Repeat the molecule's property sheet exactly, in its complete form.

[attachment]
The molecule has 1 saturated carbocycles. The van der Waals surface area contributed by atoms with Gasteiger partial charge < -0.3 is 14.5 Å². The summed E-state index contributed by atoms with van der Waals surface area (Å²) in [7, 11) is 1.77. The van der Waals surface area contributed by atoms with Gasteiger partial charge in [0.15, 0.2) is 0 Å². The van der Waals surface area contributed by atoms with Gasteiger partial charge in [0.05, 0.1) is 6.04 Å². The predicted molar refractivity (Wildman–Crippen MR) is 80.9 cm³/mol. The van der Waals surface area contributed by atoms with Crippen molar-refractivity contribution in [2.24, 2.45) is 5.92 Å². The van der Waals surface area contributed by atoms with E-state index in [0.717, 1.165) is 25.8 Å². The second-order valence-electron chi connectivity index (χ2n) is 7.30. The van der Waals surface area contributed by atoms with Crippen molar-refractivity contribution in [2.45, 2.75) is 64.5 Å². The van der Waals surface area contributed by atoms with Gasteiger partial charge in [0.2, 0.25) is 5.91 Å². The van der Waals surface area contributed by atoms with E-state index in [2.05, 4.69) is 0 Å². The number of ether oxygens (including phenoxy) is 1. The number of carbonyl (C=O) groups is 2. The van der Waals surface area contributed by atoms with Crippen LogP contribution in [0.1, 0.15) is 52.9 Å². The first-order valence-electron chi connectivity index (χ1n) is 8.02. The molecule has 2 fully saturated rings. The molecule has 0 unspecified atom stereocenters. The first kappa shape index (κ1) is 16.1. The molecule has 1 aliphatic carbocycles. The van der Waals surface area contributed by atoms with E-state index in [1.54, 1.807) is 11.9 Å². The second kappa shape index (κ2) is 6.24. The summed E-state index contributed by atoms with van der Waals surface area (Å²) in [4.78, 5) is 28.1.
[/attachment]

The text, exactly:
The molecule has 1 saturated carbocycles. The van der Waals surface area contributed by atoms with Gasteiger partial charge < -0.3 is 14.5 Å². The summed E-state index contributed by atoms with van der Waals surface area (Å²) in [7, 11) is 1.77. The van der Waals surface area contributed by atoms with Gasteiger partial charge in [0.15, 0.2) is 0 Å². The van der Waals surface area contributed by atoms with Gasteiger partial charge in [0.05, 0.1) is 6.04 Å². The predicted molar refractivity (Wildman–Crippen MR) is 80.9 cm³/mol. The van der Waals surface area contributed by atoms with Crippen molar-refractivity contribution in [2.24, 2.45) is 5.92 Å². The van der Waals surface area contributed by atoms with E-state index in [0.717, 1.165) is 25.8 Å². The second-order valence-electron chi connectivity index (χ2n) is 7.30. The van der Waals surface area contributed by atoms with Crippen molar-refractivity contribution in [2.45, 2.75) is 64.5 Å². The van der Waals surface area contributed by atoms with Gasteiger partial charge in [0.2, 0.25) is 5.91 Å². The van der Waals surface area contributed by atoms with E-state index in [2.05, 4.69) is 0 Å². The number of ether oxygens (including phenoxy) is 1. The number of carbonyl (C=O) groups is 2. The van der Waals surface area contributed by atoms with Crippen LogP contribution in [0.1, 0.15) is 52.9 Å². The first-order valence-electron chi connectivity index (χ1n) is 8.02. The molecule has 2 fully saturated rings. The molecule has 0 unspecified atom stereocenters. The first kappa shape index (κ1) is 16.1. The molecule has 1 aliphatic carbocycles. The van der Waals surface area contributed by atoms with E-state index in [1.54, 1.807) is 11.9 Å². The second kappa shape index (κ2) is 6.24. The summed E-state index contributed by atoms with van der Waals surface area (Å²) in [4.78, 5) is 28.1.